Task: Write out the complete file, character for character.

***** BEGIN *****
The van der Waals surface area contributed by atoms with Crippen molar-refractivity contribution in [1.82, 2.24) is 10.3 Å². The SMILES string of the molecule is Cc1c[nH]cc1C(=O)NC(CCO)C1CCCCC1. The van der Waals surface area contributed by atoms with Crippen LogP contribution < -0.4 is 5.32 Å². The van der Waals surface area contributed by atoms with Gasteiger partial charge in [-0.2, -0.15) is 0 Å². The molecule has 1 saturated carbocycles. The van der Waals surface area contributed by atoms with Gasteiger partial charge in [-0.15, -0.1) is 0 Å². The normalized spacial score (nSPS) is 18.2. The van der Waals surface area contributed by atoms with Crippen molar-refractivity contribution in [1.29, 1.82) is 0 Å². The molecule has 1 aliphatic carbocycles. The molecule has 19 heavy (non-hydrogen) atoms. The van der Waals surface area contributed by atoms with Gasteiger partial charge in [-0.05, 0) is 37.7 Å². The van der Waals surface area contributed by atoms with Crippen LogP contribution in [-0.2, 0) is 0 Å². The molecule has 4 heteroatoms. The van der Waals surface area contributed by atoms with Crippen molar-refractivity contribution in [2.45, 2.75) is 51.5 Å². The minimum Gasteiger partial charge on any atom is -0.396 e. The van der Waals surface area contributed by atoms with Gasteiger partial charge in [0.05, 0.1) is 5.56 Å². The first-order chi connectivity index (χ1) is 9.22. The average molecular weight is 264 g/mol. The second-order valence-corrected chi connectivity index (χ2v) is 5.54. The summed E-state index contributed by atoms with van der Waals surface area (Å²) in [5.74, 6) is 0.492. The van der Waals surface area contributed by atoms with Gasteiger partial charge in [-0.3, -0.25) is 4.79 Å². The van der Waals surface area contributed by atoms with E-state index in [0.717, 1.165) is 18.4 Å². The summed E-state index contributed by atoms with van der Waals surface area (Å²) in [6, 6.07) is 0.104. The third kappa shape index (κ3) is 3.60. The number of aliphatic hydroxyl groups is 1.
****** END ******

The van der Waals surface area contributed by atoms with Crippen molar-refractivity contribution in [1.82, 2.24) is 10.3 Å². The SMILES string of the molecule is Cc1c[nH]cc1C(=O)NC(CCO)C1CCCCC1. The van der Waals surface area contributed by atoms with Crippen LogP contribution < -0.4 is 5.32 Å². The van der Waals surface area contributed by atoms with Gasteiger partial charge in [-0.2, -0.15) is 0 Å². The molecule has 1 saturated carbocycles. The van der Waals surface area contributed by atoms with Gasteiger partial charge in [-0.15, -0.1) is 0 Å². The normalized spacial score (nSPS) is 18.2. The van der Waals surface area contributed by atoms with Crippen molar-refractivity contribution in [1.29, 1.82) is 0 Å². The molecule has 1 aliphatic carbocycles. The molecule has 19 heavy (non-hydrogen) atoms. The van der Waals surface area contributed by atoms with Gasteiger partial charge in [-0.05, 0) is 37.7 Å². The van der Waals surface area contributed by atoms with Crippen LogP contribution in [-0.2, 0) is 0 Å². The molecule has 4 heteroatoms. The van der Waals surface area contributed by atoms with Crippen molar-refractivity contribution in [2.45, 2.75) is 51.5 Å². The minimum Gasteiger partial charge on any atom is -0.396 e. The van der Waals surface area contributed by atoms with Gasteiger partial charge in [0.05, 0.1) is 5.56 Å². The first-order chi connectivity index (χ1) is 9.22. The average molecular weight is 264 g/mol. The second-order valence-corrected chi connectivity index (χ2v) is 5.54. The summed E-state index contributed by atoms with van der Waals surface area (Å²) in [5.74, 6) is 0.492. The van der Waals surface area contributed by atoms with Gasteiger partial charge in [-0.3, -0.25) is 4.79 Å². The van der Waals surface area contributed by atoms with E-state index in [0.717, 1.165) is 18.4 Å². The summed E-state index contributed by atoms with van der Waals surface area (Å²) in [6, 6.07) is 0.104. The third kappa shape index (κ3) is 3.60. The number of aliphatic hydroxyl groups is 1.